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Re: Used leaf for High School commuter car?

Posted: Mon Nov 13, 2017 8:05 pm
by RonDawg
BuckMkII wrote:When most of the excess weight is battery under the seats, not steel in front of you, I think that's a fallacy. The crash test data isn't too bad, but I was worried from the start about the parking brake lever poised right in front of my left shin, and the offset crash results bear that out:

http://www.iihs.org/iihs/ratings/vehicl ... hback/2014

The Leaf is no Mercedes or Volvo!


The only IIHS test the Leaf scored poorly in was the Small Frontal Overlap test. And for that matter, so did quite a few high end cars at the time the IIHS first did such testing, including the Mercedes C-Class, so the Leaf isn't necessarily an outlier for that time period.

http://www.iihs.org/iihs/ratings/vehicl ... sedan/2012

https://www.reuters.com/article/autos-s ... TA20120814

EuroNCAP gives the Leaf its highest rating of 5 stars: https://www.euroncap.com/en/results/nissan/leaf/10939

Re: Used leaf for High School commuter car?

Posted: Mon Nov 13, 2017 8:16 pm
by BuckMkII
Yes, and a friend of mine got horribly injured in just such a crash (on a 30 mph street) a few years ago when some d-bag crossed the center line. Broken femur AND broken pelvis. They bought a big Volvo wagon after that. Those incidents are no joke and it's a fairly common type of crash. Nissan should try to do better.

I don't know about the Euro ratings, but I believe in the US ratings, cars are rated against other cars of similar size. A small car that gets a good rating is not as good as a big car that gets an equal rating.

Re: Used leaf for High School commuter car?

Posted: Mon Nov 13, 2017 8:51 pm
by LeftieBiker
But, in the last month as "winter" weather (Seattle winter, so you know, NOT really winter), my range has tanked due to using heat, defogging (not optional!) and lights and wind and rolling on wet road, which apparently all matters although you never notice it with an ICEV.


You need to avoid using both the heat and A/C at the same time - that's what's hurting your range, because the resistance heater is running as well. Let the heatpump work in whichever of the two modes is better at the time, and range will be better. You can also alternate them every 10-15 minutes or so.

Re: Used leaf for High School commuter car?

Posted: Tue Nov 14, 2017 5:44 am
by powersurge
PS - in the winter you are forced to use the heat and a/c to defrost and heat the interior.

Anyway, as a high school commuter car, I think the crash tests are not realistic. Those pictures were of a car that took a slice out of the area of the headlight. ANY CAR will take a bad hit there because there is only front bumper, a flimsy fender, and the wheel and suspension to absorb the hit. There is no structural strength at the left and right edges on any car.

What I am saying, is that I will have no problem having my children drive the Leaf.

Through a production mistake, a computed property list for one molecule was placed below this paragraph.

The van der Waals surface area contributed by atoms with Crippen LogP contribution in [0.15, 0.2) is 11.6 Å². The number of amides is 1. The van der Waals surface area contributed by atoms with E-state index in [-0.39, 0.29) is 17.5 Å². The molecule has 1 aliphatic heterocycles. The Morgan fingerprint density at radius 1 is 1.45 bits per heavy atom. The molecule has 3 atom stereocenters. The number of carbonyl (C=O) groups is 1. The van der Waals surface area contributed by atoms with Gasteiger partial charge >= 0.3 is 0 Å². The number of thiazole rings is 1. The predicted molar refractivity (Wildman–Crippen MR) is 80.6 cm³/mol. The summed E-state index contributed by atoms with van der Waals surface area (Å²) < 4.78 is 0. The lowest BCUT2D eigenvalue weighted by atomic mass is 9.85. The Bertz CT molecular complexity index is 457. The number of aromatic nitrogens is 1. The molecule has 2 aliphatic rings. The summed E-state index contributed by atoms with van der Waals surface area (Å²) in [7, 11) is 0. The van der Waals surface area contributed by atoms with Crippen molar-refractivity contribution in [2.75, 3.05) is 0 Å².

Re: Used leaf for High School commuter car?

Posted: Tue Nov 14, 2017 8:06 am
by BuckMkII
powersurge wrote:ANY CAR will take a bad hit there because there is only front bumper, a flimsy fender, and the wheel and suspension to absorb the hit. There is no structural strength at the left and right edges on any car.

No, there are big differences here. A really snub-nosed car like a Leaf is at a big disadvantage. Compare it to a Subaru Impreza, which gets a GOOD rating in a small overlap front crash. The Subbie is otherwise about the same size, but it has a huge amount of additional structure out there. There is some steel in that bodywork that is not insignificant. The Leaf gets a POOR rating. Not Acceptable. Not Marginal. Poor, because you have all the extra momentum of the battery under the seats, and nothing out there to crumple and absorb the work of slowing that down. It's really kind of a thing.

Re: Used leaf for High School commuter car?

Posted: Tue Nov 14, 2017 3:01 pm
by LeftieBiker
Cars with shorter noses can have impact absorbing plastic foam filling the nose area. That would be the logical fix for the Leaf.

Re: Used leaf for High School commuter car?

Posted: Tue Nov 14, 2017 11:22 pm
by GerryAZ
Because of the weight of the battery under the center of the car and energy absorbing crush zone at the back of the car I hardly felt the impact when my 2011 was rear ended by a 3/4-ton four wheel drive Diesel pickup that failed to stop for the red light (I was already stopped and waiting). I was even able to drive the car out of the intersection to a safe place to park. Most cars of all sizes performed poorly when the IIHS first came up with the minimal overlap offset frontal crash so I am not concerned about that issue.

Re: Used leaf for High School commuter car?

Posted: Thu Nov 16, 2017 2:35 am
by RonDawg
BuckMkII wrote:Yes, and a friend of mine got horribly injured in just such a crash (on a 30 mph street) a few years ago when some d-bag crossed the center line. Broken femur AND broken pelvis. They bought a big Volvo wagon after that. Those incidents are no joke and it's a fairly common type of crash. Nissan should try to do better.


BuckMkII wrote:The Leaf gets a POOR rating. Not Acceptable. Not Marginal. Poor, because you have all the extra momentum of the battery under the seats, and nothing out there to crumple and absorb the work of slowing that down. It's really kind of a thing.


Looking at your signature line, apparently the Leaf's safety record is not enough of a concern to dissuade you from purchasing one long after its IIHS Small Overlap results were published.